The Economist invented the Big Mac Index in 1986 to check currency valuations. It serves as a humerous way to digest (pun intended) exchange-rate theory. The index is based on the theory of purchasing-power parity (PPP). In the long run, countries' exchange rates should move towards rates that would equalise the prices of an identical basket of goods and services. The Economist’s basket included one good, the McDonald's Big Mac, produced in 120 countries. The Big Mac purchasing power parity (PPP) is the exchange rate that would leave hamburgers costing the same in America as elsewhere. Comparing these with actual rates signals if a currency is under- or overvalued.
When I first discovered the index as an undergraduate economics major, my first instinct was to participate in burger arbitrage. More recently I have thought that the Big Mac Index is a bit out of touch with the eating habits of some consumers—namely me. In fact, I cannot remember the last time I had a Big Mac.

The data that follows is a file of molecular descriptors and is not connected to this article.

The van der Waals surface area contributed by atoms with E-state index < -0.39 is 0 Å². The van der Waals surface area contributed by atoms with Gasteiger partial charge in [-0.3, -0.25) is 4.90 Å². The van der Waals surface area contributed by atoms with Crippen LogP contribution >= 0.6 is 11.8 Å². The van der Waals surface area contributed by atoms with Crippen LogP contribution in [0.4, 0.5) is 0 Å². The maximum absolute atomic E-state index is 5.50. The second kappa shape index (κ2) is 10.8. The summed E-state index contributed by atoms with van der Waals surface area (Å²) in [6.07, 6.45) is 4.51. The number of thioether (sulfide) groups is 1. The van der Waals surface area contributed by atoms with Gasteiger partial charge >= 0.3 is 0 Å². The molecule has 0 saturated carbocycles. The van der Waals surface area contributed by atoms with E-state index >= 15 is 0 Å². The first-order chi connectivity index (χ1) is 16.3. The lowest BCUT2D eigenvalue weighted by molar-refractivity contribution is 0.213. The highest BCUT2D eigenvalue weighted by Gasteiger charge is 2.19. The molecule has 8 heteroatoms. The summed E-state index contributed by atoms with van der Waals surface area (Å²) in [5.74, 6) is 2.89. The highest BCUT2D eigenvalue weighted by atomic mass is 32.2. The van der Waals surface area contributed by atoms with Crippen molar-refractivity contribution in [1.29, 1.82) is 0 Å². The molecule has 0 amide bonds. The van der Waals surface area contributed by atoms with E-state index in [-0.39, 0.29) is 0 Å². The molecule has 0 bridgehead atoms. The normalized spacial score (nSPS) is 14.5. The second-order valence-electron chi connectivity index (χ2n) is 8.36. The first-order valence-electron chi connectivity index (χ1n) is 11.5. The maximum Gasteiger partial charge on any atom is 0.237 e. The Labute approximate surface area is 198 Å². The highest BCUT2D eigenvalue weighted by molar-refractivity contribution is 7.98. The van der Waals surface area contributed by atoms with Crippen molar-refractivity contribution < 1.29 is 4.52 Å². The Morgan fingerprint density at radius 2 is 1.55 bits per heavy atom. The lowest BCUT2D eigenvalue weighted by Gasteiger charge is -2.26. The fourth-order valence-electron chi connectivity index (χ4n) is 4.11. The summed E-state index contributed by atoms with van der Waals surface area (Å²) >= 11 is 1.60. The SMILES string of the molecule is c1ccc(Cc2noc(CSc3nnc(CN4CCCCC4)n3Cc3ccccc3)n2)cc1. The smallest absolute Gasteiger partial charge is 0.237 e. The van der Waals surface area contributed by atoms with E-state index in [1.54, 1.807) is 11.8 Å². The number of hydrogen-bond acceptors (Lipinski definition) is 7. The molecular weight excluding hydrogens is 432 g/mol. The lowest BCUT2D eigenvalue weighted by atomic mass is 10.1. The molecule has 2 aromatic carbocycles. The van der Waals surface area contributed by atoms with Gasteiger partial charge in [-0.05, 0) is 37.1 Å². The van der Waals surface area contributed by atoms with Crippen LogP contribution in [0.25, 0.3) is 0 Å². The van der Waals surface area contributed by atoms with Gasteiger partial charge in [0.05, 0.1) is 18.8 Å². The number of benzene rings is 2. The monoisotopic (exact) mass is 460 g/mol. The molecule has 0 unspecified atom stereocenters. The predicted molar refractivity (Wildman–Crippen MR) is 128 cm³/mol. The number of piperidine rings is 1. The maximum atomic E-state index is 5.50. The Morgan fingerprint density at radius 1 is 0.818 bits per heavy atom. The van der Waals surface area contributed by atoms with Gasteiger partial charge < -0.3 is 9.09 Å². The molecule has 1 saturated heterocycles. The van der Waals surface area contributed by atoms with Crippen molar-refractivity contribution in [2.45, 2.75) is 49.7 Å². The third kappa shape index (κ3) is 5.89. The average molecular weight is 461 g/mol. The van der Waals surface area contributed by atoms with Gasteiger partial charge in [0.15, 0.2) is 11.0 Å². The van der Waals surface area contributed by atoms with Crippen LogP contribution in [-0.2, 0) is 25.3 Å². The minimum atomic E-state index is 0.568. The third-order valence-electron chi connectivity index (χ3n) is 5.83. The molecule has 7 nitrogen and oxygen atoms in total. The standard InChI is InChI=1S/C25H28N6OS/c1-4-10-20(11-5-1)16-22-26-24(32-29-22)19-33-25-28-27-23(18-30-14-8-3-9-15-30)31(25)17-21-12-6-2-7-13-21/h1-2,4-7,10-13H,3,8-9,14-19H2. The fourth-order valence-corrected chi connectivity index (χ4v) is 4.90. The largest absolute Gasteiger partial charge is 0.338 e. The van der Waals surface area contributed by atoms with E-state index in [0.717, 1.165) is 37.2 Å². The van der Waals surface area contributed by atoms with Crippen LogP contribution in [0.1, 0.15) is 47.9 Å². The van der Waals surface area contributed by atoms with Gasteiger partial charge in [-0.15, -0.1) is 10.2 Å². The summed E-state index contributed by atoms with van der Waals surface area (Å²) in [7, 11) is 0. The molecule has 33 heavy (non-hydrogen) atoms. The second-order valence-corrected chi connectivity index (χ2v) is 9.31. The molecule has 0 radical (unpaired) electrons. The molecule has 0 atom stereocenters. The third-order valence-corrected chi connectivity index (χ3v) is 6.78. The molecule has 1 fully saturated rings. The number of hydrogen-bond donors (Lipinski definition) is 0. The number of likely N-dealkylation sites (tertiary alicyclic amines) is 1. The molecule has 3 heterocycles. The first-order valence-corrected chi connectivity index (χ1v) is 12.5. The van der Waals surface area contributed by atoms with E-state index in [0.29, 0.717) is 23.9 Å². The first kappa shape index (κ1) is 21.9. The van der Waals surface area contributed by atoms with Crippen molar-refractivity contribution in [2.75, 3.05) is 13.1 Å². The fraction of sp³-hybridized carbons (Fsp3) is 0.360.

On recent trips to South-east Asia, Europe, and South America, however, I have enjoyed a Starbuck’s latte (or two – they are addicting!!) and I couldn’t help but wonder whether a “Latte-Index” would be a better measure for the Economist.
It appears that I should be reading the Economist a bit closer (my dog ate my most recent addition — seriously, I can show you the scraps). They have been running a “tall-latte index” since 2004 and it seems that the “latte index” broadly tells the same story as the Big Mac index for most main currencies.
Tim Harford on the “tall-latte index”